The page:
AbstractThis article discusses the Inter-American human rights system’s adjudication model in light of some of the conjectures on subsidiarity as a principle for international governance -- that is, the degree of deference it grants to the assessment of a situation by the member state concerned. I inquire about the system’s role as arbitrator of human rights cases within its jurisdiction, examining the dynamics of subsidiarity within the system’s changing context. I find that the Inter-American Court of Human Rights tends to employ a maximalist model of adjudication. Such a model leaves little room for states to reach their own decisions and can be explained as largely resting upon the political context where the Court came to exist, almost four decades ago. I argue that there is a challenge ahead for the Court, namely, to reconcile both claims: on the one hand, states’ demands for higher deference, and on the other hand, the importance of an independent and legitimate regional human rights tribunal.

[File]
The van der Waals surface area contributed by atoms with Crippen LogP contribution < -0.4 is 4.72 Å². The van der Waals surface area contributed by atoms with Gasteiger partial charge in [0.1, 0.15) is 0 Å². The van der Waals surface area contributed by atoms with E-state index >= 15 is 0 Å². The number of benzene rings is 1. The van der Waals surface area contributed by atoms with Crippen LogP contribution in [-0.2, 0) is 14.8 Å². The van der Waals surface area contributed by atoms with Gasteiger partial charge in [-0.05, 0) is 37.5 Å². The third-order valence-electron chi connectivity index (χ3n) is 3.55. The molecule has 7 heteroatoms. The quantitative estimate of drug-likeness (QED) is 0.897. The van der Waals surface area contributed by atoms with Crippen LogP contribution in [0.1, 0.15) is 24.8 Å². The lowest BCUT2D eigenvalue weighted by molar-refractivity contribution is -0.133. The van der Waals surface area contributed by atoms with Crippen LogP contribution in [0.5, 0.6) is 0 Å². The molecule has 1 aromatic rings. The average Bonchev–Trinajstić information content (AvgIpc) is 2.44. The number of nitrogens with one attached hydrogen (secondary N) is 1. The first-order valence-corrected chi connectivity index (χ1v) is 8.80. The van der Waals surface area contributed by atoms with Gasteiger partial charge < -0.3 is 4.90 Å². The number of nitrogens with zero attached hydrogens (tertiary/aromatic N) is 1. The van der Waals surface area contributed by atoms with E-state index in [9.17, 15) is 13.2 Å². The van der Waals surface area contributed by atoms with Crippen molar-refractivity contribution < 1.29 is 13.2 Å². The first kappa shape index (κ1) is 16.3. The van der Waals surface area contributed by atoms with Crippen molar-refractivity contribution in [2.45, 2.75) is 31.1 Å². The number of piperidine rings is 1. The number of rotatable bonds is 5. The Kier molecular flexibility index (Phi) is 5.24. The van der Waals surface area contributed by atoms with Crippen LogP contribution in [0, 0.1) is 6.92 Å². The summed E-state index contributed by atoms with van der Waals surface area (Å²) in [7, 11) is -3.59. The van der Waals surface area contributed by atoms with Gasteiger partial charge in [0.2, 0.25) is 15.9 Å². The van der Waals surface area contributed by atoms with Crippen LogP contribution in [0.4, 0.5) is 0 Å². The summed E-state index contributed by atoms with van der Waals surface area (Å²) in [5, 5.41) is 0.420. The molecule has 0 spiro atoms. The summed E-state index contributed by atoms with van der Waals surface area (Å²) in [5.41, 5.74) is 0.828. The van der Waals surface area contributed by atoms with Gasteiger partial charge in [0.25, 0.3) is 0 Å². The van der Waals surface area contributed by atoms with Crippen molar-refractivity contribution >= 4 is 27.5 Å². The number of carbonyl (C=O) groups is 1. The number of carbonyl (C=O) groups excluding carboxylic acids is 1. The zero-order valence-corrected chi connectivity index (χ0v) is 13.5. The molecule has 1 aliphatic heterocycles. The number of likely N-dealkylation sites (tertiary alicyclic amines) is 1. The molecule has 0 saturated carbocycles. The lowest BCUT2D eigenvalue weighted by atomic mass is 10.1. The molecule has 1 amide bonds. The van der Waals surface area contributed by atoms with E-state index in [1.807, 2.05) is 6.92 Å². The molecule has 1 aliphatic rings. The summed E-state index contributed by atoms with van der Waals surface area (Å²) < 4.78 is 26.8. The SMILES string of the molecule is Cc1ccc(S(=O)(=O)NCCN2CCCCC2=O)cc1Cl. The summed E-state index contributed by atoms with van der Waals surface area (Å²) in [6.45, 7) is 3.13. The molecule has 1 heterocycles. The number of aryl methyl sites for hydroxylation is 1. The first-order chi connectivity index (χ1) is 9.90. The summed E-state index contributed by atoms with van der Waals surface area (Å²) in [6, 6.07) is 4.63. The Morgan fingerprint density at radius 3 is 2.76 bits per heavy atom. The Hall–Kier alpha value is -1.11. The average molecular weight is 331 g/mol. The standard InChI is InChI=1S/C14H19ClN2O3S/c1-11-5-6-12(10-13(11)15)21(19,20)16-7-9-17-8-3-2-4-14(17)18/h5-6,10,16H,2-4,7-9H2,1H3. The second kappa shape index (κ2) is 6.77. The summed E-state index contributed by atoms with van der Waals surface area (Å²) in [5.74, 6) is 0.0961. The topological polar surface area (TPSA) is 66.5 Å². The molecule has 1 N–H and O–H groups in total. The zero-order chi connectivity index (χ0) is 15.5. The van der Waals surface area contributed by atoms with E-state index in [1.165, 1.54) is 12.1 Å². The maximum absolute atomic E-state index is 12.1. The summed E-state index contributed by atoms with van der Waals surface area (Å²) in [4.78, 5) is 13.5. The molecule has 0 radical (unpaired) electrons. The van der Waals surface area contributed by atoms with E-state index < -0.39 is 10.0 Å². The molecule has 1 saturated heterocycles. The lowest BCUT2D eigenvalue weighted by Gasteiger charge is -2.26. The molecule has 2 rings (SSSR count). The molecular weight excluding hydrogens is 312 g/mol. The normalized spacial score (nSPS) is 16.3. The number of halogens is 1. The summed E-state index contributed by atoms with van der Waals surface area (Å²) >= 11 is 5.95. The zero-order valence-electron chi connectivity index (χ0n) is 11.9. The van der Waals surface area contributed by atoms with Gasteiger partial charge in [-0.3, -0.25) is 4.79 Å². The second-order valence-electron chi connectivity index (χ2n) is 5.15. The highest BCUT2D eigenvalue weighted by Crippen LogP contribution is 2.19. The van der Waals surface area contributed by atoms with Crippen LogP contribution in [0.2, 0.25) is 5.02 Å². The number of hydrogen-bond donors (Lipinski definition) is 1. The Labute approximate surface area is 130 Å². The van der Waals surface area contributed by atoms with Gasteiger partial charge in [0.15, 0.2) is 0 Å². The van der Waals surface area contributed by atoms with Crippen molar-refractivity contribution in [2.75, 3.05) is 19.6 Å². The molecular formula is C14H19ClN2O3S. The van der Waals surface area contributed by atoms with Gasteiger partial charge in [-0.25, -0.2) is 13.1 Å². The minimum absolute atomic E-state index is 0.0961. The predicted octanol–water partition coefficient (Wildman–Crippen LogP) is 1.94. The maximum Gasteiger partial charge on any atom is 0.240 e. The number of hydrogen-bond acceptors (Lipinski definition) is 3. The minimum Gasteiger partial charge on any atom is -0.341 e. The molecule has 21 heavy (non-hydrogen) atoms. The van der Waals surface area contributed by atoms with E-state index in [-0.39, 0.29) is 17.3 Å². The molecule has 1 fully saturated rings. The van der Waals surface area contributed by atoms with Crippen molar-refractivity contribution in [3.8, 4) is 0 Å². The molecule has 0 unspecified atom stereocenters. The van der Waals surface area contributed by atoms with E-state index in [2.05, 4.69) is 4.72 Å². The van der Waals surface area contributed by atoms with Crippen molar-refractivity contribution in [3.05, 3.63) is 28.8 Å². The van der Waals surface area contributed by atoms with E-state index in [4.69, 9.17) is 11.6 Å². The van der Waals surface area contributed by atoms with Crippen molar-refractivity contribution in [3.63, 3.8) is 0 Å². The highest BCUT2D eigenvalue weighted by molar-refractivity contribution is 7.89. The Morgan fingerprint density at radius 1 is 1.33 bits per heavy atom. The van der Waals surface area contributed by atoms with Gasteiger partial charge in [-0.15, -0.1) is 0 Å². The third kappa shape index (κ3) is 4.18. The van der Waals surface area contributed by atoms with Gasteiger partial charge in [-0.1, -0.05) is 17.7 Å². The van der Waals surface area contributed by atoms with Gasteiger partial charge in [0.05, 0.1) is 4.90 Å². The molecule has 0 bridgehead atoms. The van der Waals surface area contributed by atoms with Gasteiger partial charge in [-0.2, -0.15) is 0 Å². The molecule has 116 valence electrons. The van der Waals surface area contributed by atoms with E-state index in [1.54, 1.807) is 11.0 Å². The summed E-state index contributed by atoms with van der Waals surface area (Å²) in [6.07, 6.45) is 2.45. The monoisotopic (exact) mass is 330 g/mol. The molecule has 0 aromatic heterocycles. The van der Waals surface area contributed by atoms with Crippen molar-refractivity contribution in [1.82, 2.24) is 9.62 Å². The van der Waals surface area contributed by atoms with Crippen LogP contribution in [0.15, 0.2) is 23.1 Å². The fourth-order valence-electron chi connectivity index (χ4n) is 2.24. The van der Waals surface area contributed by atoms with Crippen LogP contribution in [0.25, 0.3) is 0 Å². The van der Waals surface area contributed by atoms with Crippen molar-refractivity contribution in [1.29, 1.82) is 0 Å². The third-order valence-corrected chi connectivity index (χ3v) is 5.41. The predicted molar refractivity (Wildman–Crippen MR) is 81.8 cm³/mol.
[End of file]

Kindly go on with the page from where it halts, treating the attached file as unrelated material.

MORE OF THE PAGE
SubjectsInter-American Court of Human Rights, Subsidiarity, Margin of appreciation, Conventionality control
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